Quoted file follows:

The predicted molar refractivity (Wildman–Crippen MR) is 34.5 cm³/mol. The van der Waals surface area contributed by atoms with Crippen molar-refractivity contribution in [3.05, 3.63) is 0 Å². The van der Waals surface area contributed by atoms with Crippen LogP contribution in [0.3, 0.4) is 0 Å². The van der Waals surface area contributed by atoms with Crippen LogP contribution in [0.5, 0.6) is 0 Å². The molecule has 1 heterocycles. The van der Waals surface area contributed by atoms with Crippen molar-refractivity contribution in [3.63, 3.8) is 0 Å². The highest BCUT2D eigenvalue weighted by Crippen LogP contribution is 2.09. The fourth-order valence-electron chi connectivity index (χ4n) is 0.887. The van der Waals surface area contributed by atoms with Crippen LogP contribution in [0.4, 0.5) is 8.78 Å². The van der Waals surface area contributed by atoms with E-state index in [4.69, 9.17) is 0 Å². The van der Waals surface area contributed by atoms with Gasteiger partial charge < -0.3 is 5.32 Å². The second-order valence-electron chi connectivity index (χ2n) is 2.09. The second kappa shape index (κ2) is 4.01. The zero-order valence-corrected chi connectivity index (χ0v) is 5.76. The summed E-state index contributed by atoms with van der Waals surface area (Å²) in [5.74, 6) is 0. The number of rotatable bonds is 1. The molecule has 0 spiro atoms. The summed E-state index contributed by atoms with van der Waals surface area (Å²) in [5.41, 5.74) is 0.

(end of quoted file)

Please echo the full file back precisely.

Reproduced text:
The predicted molar refractivity (Wildman–Crippen MR) is 34.5 cm³/mol. The van der Waals surface area contributed by atoms with Crippen molar-refractivity contribution in [3.05, 3.63) is 0 Å². The van der Waals surface area contributed by atoms with Crippen LogP contribution in [0.3, 0.4) is 0 Å². The van der Waals surface area contributed by atoms with Crippen LogP contribution in [0.5, 0.6) is 0 Å². The molecule has 1 heterocycles. The van der Waals surface area contributed by atoms with Crippen molar-refractivity contribution in [3.63, 3.8) is 0 Å². The highest BCUT2D eigenvalue weighted by Crippen LogP contribution is 2.09. The fourth-order valence-electron chi connectivity index (χ4n) is 0.887. The van der Waals surface area contributed by atoms with Crippen LogP contribution in [0.4, 0.5) is 8.78 Å². The van der Waals surface area contributed by atoms with E-state index in [4.69, 9.17) is 0 Å². The van der Waals surface area contributed by atoms with Gasteiger partial charge < -0.3 is 5.32 Å². The second-order valence-electron chi connectivity index (χ2n) is 2.09. The second kappa shape index (κ2) is 4.01. The zero-order valence-corrected chi connectivity index (χ0v) is 5.76. The summed E-state index contributed by atoms with van der Waals surface area (Å²) in [5.74, 6) is 0. The number of rotatable bonds is 1. The molecule has 0 spiro atoms. The summed E-state index contributed by atoms with van der Waals surface area (Å²) in [5.41, 5.74) is 0.